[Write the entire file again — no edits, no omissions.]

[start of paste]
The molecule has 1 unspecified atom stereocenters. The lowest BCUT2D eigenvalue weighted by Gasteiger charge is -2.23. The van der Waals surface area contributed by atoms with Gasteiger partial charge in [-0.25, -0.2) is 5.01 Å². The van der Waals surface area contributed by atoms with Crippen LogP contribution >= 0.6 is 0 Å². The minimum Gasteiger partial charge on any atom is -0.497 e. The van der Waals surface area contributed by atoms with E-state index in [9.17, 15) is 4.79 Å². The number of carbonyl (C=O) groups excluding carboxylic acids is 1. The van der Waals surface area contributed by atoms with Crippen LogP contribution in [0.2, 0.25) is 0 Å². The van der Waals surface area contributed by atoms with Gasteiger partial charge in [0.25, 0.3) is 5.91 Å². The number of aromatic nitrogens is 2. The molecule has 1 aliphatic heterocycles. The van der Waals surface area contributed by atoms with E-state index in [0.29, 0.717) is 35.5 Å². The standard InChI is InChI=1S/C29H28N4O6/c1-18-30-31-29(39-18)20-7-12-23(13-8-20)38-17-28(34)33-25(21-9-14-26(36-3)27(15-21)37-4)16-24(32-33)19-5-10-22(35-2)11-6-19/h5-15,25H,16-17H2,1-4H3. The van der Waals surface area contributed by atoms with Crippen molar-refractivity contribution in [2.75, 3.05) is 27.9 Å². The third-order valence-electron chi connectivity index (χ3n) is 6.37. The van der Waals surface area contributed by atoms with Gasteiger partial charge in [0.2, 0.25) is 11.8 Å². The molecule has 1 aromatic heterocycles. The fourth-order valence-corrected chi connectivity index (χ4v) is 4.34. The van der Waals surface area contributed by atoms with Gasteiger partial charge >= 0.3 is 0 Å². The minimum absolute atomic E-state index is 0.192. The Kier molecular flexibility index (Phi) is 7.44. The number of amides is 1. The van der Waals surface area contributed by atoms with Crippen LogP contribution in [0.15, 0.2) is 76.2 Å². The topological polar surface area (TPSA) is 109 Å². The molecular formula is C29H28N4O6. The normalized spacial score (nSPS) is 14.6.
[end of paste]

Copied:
The molecule has 1 unspecified atom stereocenters. The lowest BCUT2D eigenvalue weighted by Gasteiger charge is -2.23. The van der Waals surface area contributed by atoms with Gasteiger partial charge in [-0.25, -0.2) is 5.01 Å². The van der Waals surface area contributed by atoms with Crippen LogP contribution >= 0.6 is 0 Å². The minimum Gasteiger partial charge on any atom is -0.497 e. The van der Waals surface area contributed by atoms with E-state index in [9.17, 15) is 4.79 Å². The number of carbonyl (C=O) groups excluding carboxylic acids is 1. The van der Waals surface area contributed by atoms with Crippen LogP contribution in [0.2, 0.25) is 0 Å². The van der Waals surface area contributed by atoms with Gasteiger partial charge in [0.25, 0.3) is 5.91 Å². The number of aromatic nitrogens is 2. The molecule has 1 aliphatic heterocycles. The van der Waals surface area contributed by atoms with E-state index in [0.29, 0.717) is 35.5 Å². The standard InChI is InChI=1S/C29H28N4O6/c1-18-30-31-29(39-18)20-7-12-23(13-8-20)38-17-28(34)33-25(21-9-14-26(36-3)27(15-21)37-4)16-24(32-33)19-5-10-22(35-2)11-6-19/h5-15,25H,16-17H2,1-4H3. The van der Waals surface area contributed by atoms with Crippen molar-refractivity contribution in [2.75, 3.05) is 27.9 Å². The third-order valence-electron chi connectivity index (χ3n) is 6.37. The van der Waals surface area contributed by atoms with Gasteiger partial charge in [0.2, 0.25) is 11.8 Å². The molecule has 1 aromatic heterocycles. The fourth-order valence-corrected chi connectivity index (χ4v) is 4.34. The van der Waals surface area contributed by atoms with Gasteiger partial charge >= 0.3 is 0 Å². The minimum absolute atomic E-state index is 0.192. The Kier molecular flexibility index (Phi) is 7.44. The number of amides is 1. The van der Waals surface area contributed by atoms with Crippen LogP contribution in [0.15, 0.2) is 76.2 Å². The topological polar surface area (TPSA) is 109 Å². The molecular formula is C29H28N4O6. The normalized spacial score (nSPS) is 14.6.